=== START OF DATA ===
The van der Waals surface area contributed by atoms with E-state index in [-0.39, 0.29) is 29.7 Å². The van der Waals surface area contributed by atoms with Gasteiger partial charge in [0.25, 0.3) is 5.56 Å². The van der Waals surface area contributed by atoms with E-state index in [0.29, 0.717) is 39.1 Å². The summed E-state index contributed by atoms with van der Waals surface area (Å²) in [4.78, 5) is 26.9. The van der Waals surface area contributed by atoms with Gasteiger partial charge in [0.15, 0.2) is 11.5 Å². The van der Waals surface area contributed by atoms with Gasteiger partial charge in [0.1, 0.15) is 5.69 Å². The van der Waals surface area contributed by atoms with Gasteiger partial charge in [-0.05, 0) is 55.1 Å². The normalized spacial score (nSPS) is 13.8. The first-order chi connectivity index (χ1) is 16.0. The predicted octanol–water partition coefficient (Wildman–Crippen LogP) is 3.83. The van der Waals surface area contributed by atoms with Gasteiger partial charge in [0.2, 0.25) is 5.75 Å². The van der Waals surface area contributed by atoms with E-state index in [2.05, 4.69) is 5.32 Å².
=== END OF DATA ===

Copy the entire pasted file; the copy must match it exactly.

The van der Waals surface area contributed by atoms with E-state index in [-0.39, 0.29) is 29.7 Å². The van der Waals surface area contributed by atoms with Gasteiger partial charge in [0.25, 0.3) is 5.56 Å². The van der Waals surface area contributed by atoms with E-state index in [0.29, 0.717) is 39.1 Å². The summed E-state index contributed by atoms with van der Waals surface area (Å²) in [4.78, 5) is 26.9. The van der Waals surface area contributed by atoms with Gasteiger partial charge in [0.15, 0.2) is 11.5 Å². The van der Waals surface area contributed by atoms with Gasteiger partial charge in [0.1, 0.15) is 5.69 Å². The van der Waals surface area contributed by atoms with Gasteiger partial charge in [-0.05, 0) is 55.1 Å². The normalized spacial score (nSPS) is 13.8. The first-order chi connectivity index (χ1) is 16.0. The predicted octanol–water partition coefficient (Wildman–Crippen LogP) is 3.83. The van der Waals surface area contributed by atoms with Gasteiger partial charge in [0.2, 0.25) is 5.75 Å². The van der Waals surface area contributed by atoms with E-state index in [2.05, 4.69) is 5.32 Å².